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It has stronger arms than a sumo wrestler, a better nose than a dog, and its bite is more deadly than that of a cobra. Its victims: millions of bee colonies worldwide.
The varroa mite, Varroa destructor, is the largest catastrophe with which the European honeybee, Apis mellifera, ever had to cope with. It appeared suddenly and unexpectedly and has destroyed millions of hives worldwide over the last fifty years. It is also the main reason for the annual death of bees in Switzerland, in which up to half of all hives are destroyed during the cold winter months.
The varroa mite is native to Asia and has originally only infested the Asian honeybee, Apis cerana. It has lived with the menace for millennia and has in the course of evolution developed a number of defence strategies against it. One of them is a thorough hygiene: Asian honeybees clean each other of mites and bite them to death.
In the first half of the 20th century, humans have brought the European honeybee to Asia. Suddenly, the varroa mite found a new victim, who did not know how to defend itself. As a result, the pest spread from the 1950s onwards like wildfire from Russia, to China, Pakistan, Europe to South and North America. In Switzerland, the first hives were infested in 1984
Varroa is perfectly adapted to the lifestyle of honeybees. It has a number of olfactory organs with which it can smell the odour of the bee larvae. This «baby smell» also adheres to the nurse bees, who are entrusted with the care of the larvae. Female mites, like the
one pictured here, hold on tight with their strong arms to the nurse bees and let themselves be carried to the offspring.
Once there, the mite squeezes between the larva and the wall of the brood cell to the bottom of the honeycomb. There, it lets itself fall into the feeding honey and sinks immediately in it. Like this, the nurse bees cannot discover it. During this time it breathes by a kind of retractable snorkel, which protrudes from the honey. Its ultra-flat body shape helps the mite to find the gap between honeycomb wall and larva. Hundreds of elongated ‘hairs’ and ‘claw-like’ structures on its dorsal shield hold the parasite in place and avoid that it is pulled or pushed backwards, away from the feeding honey and out of the comb.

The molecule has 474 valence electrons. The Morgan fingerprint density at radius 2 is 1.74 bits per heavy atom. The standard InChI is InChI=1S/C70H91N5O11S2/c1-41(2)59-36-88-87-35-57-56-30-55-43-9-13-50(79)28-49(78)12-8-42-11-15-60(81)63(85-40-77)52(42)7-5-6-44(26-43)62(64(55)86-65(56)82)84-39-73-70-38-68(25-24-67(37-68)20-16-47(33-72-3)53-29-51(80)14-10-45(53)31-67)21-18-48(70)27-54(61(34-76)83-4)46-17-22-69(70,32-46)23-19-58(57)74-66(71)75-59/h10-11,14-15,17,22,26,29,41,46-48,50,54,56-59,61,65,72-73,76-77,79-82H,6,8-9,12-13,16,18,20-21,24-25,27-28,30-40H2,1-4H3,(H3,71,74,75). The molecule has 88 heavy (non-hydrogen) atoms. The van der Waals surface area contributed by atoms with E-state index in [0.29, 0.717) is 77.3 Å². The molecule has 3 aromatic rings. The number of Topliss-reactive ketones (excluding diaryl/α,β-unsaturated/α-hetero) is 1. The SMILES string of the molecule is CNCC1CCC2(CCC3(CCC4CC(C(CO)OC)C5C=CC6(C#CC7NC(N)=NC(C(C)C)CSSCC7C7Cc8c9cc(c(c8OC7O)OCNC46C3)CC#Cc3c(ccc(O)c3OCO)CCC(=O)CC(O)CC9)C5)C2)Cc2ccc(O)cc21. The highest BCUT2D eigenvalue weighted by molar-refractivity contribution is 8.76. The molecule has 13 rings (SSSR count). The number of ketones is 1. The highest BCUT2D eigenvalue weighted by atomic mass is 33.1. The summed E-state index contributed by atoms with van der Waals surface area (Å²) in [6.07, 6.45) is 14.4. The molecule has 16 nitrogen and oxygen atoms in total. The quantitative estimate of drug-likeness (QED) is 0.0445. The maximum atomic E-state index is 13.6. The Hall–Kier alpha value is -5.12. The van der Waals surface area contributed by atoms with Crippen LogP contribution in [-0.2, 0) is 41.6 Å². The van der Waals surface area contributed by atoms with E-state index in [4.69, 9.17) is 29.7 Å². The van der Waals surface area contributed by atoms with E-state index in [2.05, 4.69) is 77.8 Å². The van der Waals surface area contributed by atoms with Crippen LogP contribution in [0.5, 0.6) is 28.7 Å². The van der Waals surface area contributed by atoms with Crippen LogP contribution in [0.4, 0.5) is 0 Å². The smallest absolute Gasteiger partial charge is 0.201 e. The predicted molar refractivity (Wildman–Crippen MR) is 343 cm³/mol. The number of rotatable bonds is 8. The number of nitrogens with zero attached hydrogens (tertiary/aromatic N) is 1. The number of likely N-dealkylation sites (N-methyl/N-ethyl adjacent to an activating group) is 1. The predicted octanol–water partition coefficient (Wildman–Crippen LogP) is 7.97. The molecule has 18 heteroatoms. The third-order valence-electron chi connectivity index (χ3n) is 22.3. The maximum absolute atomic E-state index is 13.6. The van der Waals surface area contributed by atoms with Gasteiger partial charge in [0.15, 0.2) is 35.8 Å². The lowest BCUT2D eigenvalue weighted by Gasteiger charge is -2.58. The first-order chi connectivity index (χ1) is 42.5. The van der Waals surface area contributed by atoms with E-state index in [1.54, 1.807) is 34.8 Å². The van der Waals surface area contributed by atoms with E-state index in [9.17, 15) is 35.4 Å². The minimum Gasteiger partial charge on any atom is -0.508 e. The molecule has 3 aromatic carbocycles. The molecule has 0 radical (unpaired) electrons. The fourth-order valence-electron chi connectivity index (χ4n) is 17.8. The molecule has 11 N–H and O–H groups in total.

Soon after the mite has fallen into the feeding honey, the larva reaches its pupal stage, in which it transforms itself into a honeybee. To foster transformation, the nurse bees cap the honeycomb with a lid. In its cavern, the larva eats the last bits of honey and so frees the varroa mite from its liquid prison.
Now the mite can start producing eggs. The first egg is always unfertilized and will develop into a male. All other eggs are fertilized and will become females. Just hours after oviposition the young mites hatch. In order to feed them, the mother bites a hole in the bee larva. From this wound, her offspring feast for a week; then they are full-grown.
The subsequent mating takes place exclusively between siblings. Under the protection of the still sealed brood cell, the brother copulates with his sisters. Each fertilized female can lay eggs two to three times during its life provided it finds a brood cell shortly before cell capping.
The bee larva completes its metamorphosis despite its permanently bleeding. But it hatches from its cell as a weakened bee that already suffers from a significant weight loss. In addition, the varroa mites transmit various viruses, which have so detrimental effects on the colony that it usually dies within two to three years without the help of humans.
Research article: The biology of the varroa mite.
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